We applied MKL to these two screens, serving as two “conditions” highlighting different repertoires of ER export signaling-regulatory pathways. As the two screens do not intersect (most likely due to differences in read-outs), there were 109 terminals overall, 85 of them reachable in our human PPI network. Due to its central importance for ER export and ERES formation, we chose Sec16A as the anchor for this application. After the heuristic filtering, the network contained 1,907 nodes and 11,329 edges. The resulting MKL subnetwork, which has 145 nodes and 59 internal ones, is depicted in Figure 5. In comparison, the ANAT solution contains 190 nodes and 104 internal ones (with 35 internal nodes common to the two solutions). As evident from Table 1, the MKL solution has a substantially lower cost and is more homogeneous.
Figure 5

The MKL subnetwork for the ER export data. Terminal nodes are colored/shaped according to the screen they were discovered in: [10] - yellow/triangle, and [11] - cyan/square.

We assessed the functional enrichment of the MKL subnetwork with biological processes that are of relevance to ER export such as cellular membrane organization, intracellular protein transport and vesicle-mediated transport. All three categories were highly enriched, and the p-values attained compare favorably to those computed for the ANAT and the Steiner solutions (Table 2).

Interestingly, 4 proteins of the MKL solution are related to autophagy (two of them internal nodes, p = 0.02). Autophagy is an endomembrane-based cellular process that is responsible for capturing and degradation of surplus organelles and proteins. Links between ER export and autophagy have been proposed [12] but there is very limited mechanistic insight into this link. The vesicle-mediated transport process includes the STX17, SNAP29 and ULK1 proteins. The latter is a kinase that initiates the biogenesis of autophagosomes [13]. STX17 and SNAP29 were recently proposed to be involved in autophagy by promoting the formation of ER-mitochondria contact sites and the fusion of autophagosomes with lysosomes [14, 15]. As the MKL network was generated with terminals and an anchor that regulate ER export, we propose that this approach could be used to identify the molecular link between secretion and autophagy in the future.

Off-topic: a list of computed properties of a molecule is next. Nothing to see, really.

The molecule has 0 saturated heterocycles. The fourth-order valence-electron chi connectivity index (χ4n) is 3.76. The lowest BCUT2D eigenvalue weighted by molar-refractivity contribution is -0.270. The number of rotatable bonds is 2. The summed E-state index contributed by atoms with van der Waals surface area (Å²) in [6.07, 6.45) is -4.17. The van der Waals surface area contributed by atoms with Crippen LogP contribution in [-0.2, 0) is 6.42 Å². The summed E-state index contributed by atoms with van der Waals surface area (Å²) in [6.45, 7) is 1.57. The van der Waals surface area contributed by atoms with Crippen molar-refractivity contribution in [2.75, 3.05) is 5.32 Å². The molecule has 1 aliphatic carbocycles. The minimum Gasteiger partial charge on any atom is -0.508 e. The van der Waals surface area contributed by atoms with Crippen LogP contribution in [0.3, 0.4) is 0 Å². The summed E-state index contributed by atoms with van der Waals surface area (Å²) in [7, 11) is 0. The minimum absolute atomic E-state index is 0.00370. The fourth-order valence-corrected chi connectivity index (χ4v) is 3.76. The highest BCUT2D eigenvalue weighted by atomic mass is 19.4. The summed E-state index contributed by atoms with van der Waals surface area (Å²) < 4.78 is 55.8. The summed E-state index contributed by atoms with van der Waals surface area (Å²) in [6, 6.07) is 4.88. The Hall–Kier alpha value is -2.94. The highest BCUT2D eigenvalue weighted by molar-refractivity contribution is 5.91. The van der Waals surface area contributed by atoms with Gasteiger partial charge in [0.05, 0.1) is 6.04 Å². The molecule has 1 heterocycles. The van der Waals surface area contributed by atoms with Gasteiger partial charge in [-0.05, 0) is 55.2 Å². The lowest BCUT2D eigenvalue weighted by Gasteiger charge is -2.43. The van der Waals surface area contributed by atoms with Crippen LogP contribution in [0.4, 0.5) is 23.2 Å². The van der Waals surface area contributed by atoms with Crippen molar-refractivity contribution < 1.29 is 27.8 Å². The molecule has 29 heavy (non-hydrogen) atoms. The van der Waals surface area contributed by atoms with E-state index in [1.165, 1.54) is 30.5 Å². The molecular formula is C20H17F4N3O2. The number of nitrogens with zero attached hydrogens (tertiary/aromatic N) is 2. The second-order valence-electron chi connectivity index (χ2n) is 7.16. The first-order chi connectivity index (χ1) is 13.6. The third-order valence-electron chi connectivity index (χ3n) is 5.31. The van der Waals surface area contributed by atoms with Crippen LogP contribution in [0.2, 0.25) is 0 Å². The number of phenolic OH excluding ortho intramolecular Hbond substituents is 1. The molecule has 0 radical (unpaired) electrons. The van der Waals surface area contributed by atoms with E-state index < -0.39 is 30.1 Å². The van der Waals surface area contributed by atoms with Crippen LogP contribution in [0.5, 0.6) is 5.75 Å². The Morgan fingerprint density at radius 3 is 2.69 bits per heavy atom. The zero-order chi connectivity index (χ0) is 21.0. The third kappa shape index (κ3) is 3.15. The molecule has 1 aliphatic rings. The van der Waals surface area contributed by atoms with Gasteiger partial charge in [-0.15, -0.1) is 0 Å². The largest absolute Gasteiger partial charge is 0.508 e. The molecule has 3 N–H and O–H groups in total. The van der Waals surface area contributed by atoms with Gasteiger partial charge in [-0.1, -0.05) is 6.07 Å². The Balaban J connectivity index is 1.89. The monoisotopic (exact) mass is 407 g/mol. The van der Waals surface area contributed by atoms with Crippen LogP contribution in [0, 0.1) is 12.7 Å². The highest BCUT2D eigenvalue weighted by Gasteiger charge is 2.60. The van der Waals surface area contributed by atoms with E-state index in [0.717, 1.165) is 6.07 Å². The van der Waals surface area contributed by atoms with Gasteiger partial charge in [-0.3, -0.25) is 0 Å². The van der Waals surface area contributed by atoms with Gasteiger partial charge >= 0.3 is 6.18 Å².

Conclusions

The protein-protein interaction network represents a combination of diverse regulation and interaction mechanisms operating in different conditions and time scales. Integrating such data in a coherent manner to describe a process of interest is a fundamental challenge, which we aim to tackle in this work via a novel ILP-based minimum labeling algorithm. We apply our algorithm to two human datasets and show that it attains compact solutions that capture the dynamics of the data and align well with current knowledge. We expect this type of analysis to gain further momentum as composite datasets spanning multiple conditions and time points continue to accumulate.

Declarations

Acknowledgements

AM was supported in part by a fellowship from the Edmond J. Safra Center for Bioinformatics at Tel Aviv University.

RS was supported by a research grant from the Israel Science Foundation (grant no. 241/11).

Authors’ Affiliations

(1)
Blavatnik School of Computer Science, Tel Aviv University
(2)
Department of Cell Research and Immunology, Tel Aviv University
(3)
Biotechnology Institute Thurgau, University of Konstanz

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© Mazza et al.; licensee BioMed Central Ltd. 2014

This article is published under license to BioMed Central Ltd. This is an Open Access article distributed under the terms of the Creative Commons Attribution License (http://creativecommons.org/licenses/by/2.0), which permits unrestricted use, distribution, and reproduction in any medium, provided the original work is properly cited.